James Kinnear knows that real estate story intimately. He once owned property but says he felt shackled by his mortgage.

      James Kinnear comforts his dog inside his boat's control room. (Malone Mullin/CBC)

      Kinnear looked at tiny homes as a way to climb out of debt, but gradually fell in love with a friend's liveaboard boat. So two years ago, he bought one of his own for $60,000.

      "It was in total disrepair," he says.

      Kinnear sunk another $30,000 into fixing it up. Soon, the 36-foot sailboat was consuming his life.

      "I had to learn to captain it," he recalls, noting that was on top of installing air conditioning and a working rudder. Never mind that the engine blew the first time he turned it on.

      A view from the master bedroom of Kinnear's two-bedroom boat, Sequoia. Kinnear has lived as a liveaboard since October 2015. (Malone Mullin/CBC)

      But Kinnear says he's "still feeling chuffed" about the purchase. The profit from selling his house in Niagara-on-the-Lake helped pay for the boat, and odd jobs in restaurants cover both the moorage fee and gas for the diesel generator that powers his furnace.

      All in, it's more affordable than renting, he says, especially in the summer, when moorage fees go down. Kinnear says he pays an average of $830 a month to dock his floating home.

      Kinnear's dog, Adelaide, cozies up in the boat's cabin. (Malone Mullin/CBC)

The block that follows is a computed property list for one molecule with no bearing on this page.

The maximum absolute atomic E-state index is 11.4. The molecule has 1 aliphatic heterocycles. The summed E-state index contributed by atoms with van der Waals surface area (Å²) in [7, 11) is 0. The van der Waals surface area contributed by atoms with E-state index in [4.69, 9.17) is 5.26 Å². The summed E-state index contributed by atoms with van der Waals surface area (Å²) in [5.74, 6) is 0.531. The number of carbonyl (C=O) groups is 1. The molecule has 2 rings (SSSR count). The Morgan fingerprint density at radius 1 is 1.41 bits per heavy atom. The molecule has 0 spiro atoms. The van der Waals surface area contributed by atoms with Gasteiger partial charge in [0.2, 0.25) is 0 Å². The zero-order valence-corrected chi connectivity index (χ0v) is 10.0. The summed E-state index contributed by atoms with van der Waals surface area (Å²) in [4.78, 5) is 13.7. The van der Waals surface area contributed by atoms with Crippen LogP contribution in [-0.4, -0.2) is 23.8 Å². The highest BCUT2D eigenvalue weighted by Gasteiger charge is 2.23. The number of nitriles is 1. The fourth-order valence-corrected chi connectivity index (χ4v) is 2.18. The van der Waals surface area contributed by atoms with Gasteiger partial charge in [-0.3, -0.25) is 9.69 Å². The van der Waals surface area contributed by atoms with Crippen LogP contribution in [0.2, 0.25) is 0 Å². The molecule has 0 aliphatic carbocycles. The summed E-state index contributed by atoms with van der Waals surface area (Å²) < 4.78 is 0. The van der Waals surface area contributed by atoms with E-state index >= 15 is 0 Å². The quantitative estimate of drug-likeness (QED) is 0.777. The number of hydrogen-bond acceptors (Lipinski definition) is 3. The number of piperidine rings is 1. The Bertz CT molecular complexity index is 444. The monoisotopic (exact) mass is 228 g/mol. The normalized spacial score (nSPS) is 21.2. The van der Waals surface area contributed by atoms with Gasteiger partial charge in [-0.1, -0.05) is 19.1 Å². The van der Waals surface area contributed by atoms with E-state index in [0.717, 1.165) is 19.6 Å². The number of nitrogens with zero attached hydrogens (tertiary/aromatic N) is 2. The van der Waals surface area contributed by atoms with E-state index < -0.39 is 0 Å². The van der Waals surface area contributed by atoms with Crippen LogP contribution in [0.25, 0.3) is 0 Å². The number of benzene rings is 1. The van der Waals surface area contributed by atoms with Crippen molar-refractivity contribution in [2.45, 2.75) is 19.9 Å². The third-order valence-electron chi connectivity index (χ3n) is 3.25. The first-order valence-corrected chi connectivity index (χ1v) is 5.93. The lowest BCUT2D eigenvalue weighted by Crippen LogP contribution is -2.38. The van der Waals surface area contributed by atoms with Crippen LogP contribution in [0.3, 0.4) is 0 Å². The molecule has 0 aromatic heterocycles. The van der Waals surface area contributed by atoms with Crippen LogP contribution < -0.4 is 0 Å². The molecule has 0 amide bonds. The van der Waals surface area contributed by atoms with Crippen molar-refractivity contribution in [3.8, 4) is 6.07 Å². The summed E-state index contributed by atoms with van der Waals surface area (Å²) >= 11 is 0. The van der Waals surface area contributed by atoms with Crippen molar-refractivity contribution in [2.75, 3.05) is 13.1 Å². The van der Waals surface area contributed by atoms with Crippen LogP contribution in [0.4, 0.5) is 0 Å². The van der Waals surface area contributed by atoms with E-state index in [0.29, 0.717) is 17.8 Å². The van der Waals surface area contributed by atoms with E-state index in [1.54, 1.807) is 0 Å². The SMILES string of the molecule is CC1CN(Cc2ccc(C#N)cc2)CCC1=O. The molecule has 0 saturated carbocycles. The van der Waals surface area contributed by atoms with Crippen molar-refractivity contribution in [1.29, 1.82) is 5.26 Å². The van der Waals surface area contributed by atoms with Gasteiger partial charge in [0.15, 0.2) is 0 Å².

If not for the boat, Kinnear says he doesn't think he could afford to stay in Toronto.

      His daughter Brodie had the same problem. It's partly why she's decided to move to Ottawa, where she can rent a two-bedroom apartment for $1,200.

      That's about half the price of a two-bedroom rental condo found near Toronto's waterfront.

      Meanwhile, an office worker at Marina Quay West says they've been getting "numerous calls [from] people looking for a cheap place to live" due to Toronto's housing prices.

      Boat life not all glamour

      Although he's happy to have found his sea legs, Kinnear warns against making the jump to boat-based living just for the sake of saving on rent.

      "It's a compromise," he says. "When you sign up, they actually try to talk you out of it. Most people wouldn't be happy doing this. You have to give away all your possessions, for starters."